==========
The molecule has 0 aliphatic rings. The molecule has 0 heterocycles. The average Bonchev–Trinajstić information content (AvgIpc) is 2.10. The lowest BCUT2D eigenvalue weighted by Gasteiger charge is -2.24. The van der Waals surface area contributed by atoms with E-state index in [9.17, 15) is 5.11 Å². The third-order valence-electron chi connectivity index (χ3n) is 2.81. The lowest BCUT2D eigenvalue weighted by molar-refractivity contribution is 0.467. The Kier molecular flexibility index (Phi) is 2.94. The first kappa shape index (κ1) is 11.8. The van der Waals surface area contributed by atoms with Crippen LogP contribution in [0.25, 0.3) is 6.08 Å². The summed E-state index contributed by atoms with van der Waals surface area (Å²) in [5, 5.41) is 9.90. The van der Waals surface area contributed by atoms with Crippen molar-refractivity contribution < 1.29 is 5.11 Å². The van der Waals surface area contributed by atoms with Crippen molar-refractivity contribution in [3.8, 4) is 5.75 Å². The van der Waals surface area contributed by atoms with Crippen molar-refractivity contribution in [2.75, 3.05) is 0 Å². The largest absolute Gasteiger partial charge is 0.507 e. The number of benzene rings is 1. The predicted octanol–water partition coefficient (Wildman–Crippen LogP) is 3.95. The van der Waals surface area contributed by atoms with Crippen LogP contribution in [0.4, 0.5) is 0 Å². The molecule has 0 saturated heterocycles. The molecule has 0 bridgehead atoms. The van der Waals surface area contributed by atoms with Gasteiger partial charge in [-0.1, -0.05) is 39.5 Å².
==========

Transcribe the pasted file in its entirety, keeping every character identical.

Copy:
The molecule has 0 aliphatic rings. The molecule has 0 heterocycles. The average Bonchev–Trinajstić information content (AvgIpc) is 2.10. The lowest BCUT2D eigenvalue weighted by Gasteiger charge is -2.24. The van der Waals surface area contributed by atoms with E-state index in [9.17, 15) is 5.11 Å². The third-order valence-electron chi connectivity index (χ3n) is 2.81. The lowest BCUT2D eigenvalue weighted by molar-refractivity contribution is 0.467. The Kier molecular flexibility index (Phi) is 2.94. The first kappa shape index (κ1) is 11.8. The van der Waals surface area contributed by atoms with Crippen LogP contribution in [0.25, 0.3) is 6.08 Å². The summed E-state index contributed by atoms with van der Waals surface area (Å²) in [5, 5.41) is 9.90. The van der Waals surface area contributed by atoms with Crippen molar-refractivity contribution < 1.29 is 5.11 Å². The van der Waals surface area contributed by atoms with Crippen molar-refractivity contribution in [3.8, 4) is 5.75 Å². The van der Waals surface area contributed by atoms with Crippen molar-refractivity contribution in [2.75, 3.05) is 0 Å². The largest absolute Gasteiger partial charge is 0.507 e. The number of benzene rings is 1. The predicted octanol–water partition coefficient (Wildman–Crippen LogP) is 3.95. The van der Waals surface area contributed by atoms with Crippen LogP contribution in [0.4, 0.5) is 0 Å². The molecule has 0 saturated heterocycles. The molecule has 0 bridgehead atoms. The van der Waals surface area contributed by atoms with Gasteiger partial charge in [-0.1, -0.05) is 39.5 Å².